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New research suggests the itch response contributes to the cause of pain in IBS

The same itch nerves that exist on the surface of the skin are also found in the colon and may be the cause of pain in IBS.

According to the American College of Gastroenterology, Irritable Bowel Syndrome (IBS) is thought to affect as much as 15% of the population. IBS is characterized by symptoms such as abdominal pain, constipation, and diarrhea. The way IBS causes abdominal discomfort isn’t fully understood and researchers are now exploring the role of the itch response in IBS. The nerves that go to our skin from our brain create the sensation of an itch in order to motivate us to remove an irritant from our skin. These same itch-causing nerve pathways have been found inside the intestines and may be part of the cause of pain in IBS.

In an article published in JCI Insight, researchers looked for the biological mechanism that underlies the abdominal discomfort and pain experienced by those that live with IBS. Several experiments and genetic analyses of cells from mouse colons were performed to look for a link between IBS and itch nerves. A chemical known as TNBS was used to create chronic visceral hyperalgesia (CVH) in mice. CVH means an oversensitivity to sensations by our internal organs and is a major component of IBS. During these experiments, it was shown that drugs and certain irritants that can activate itch nerves make the colon more sensitive to intestinal contents. If itch nerves are triggered artificially, the colon can signal feelings of discomfort to the brain when the colon is full. This is how food being digested could cause abdominal pain when there is excessive signaling from itch nerves in the colon. Abdominal pain is a major symptom experienced in IBS and this research looking at itch nerves may tell us how these patients experience pain and discomfort. After looking at mice, the researchers also found that these itch nerves are also present in the colons of humans and these discoveries are thought to be relevant in human IBS patients.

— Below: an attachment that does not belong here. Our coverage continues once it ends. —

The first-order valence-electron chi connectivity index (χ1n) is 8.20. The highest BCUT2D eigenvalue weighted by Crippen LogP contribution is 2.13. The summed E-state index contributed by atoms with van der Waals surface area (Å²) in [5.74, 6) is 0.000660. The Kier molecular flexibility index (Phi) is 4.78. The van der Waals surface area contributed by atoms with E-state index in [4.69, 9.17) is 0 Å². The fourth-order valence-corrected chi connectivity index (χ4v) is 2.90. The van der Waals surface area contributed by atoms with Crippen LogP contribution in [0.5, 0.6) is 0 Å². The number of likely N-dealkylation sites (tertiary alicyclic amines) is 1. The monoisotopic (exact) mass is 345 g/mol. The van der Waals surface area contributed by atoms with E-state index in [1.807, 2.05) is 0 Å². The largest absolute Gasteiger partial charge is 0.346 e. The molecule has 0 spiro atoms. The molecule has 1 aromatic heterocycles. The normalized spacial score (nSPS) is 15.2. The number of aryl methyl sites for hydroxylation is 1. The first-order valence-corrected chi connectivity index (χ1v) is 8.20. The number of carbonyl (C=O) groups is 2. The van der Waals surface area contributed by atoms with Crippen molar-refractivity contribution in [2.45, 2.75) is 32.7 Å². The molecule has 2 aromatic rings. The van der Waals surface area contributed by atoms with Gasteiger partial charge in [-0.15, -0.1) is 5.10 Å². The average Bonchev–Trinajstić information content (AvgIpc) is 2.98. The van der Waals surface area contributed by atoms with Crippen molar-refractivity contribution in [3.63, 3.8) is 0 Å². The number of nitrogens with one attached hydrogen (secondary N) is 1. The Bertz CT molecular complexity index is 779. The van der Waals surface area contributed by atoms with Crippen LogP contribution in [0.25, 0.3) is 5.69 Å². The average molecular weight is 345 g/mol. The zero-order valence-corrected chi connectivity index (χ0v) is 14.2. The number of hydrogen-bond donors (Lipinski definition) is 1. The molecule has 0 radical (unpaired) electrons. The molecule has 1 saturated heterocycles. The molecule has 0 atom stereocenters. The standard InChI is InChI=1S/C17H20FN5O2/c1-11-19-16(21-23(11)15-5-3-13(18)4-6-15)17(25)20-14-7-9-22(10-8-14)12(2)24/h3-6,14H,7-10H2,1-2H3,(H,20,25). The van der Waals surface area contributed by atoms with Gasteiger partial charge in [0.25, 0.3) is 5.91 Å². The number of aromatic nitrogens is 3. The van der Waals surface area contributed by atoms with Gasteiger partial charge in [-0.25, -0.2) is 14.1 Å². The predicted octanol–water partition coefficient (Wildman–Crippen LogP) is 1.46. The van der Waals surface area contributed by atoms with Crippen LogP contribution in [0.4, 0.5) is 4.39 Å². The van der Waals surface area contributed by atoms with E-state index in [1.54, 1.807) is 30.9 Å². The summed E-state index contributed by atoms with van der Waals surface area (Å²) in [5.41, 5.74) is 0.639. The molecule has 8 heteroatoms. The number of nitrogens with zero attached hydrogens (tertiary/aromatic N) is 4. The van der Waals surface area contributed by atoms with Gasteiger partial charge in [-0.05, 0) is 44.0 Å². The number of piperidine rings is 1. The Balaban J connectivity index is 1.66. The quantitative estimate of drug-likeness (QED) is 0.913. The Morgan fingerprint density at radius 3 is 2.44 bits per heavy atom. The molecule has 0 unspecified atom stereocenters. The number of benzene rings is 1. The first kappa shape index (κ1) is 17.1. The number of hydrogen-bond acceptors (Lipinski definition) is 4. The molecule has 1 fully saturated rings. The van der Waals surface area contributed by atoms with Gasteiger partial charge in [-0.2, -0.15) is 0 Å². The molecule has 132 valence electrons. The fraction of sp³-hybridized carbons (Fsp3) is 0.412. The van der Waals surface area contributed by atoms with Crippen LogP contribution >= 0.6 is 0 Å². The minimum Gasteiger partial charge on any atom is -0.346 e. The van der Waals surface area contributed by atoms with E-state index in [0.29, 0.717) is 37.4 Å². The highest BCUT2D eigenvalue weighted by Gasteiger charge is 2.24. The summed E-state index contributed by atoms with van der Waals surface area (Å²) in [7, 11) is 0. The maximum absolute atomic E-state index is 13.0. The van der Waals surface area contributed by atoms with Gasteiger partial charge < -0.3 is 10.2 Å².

If we know the cause of pain in IBS, we might be able to treat the pain and discomfort experienced by these patients. Drug development begins with studies like these. While this study can’t tell us how IBS develops, it may point to how drugs may be created for treating the symptoms of IBS by stopping signaling from the itch nerves. If activation of itch nerves in the colon create abdominal discomfort, these nerves can be targeted to help patients living with IBS.

Written by Ramsey Akel


Castro J, Harrington AM, Garcia-Caraballo S, et al. Activation of pruritogenic TGR5, MRGPRA3, and MRGPRC11 on colon-innervating afferents induces visceral hypersensitivity. Monash University. Published September 23, 2019. Accessed October 18, 2019.

Irritable Bowel Syndrome. American College of Gastroenterology. Accessed October 18, 2019.

Image by Анастасия Гепп from Pixabay



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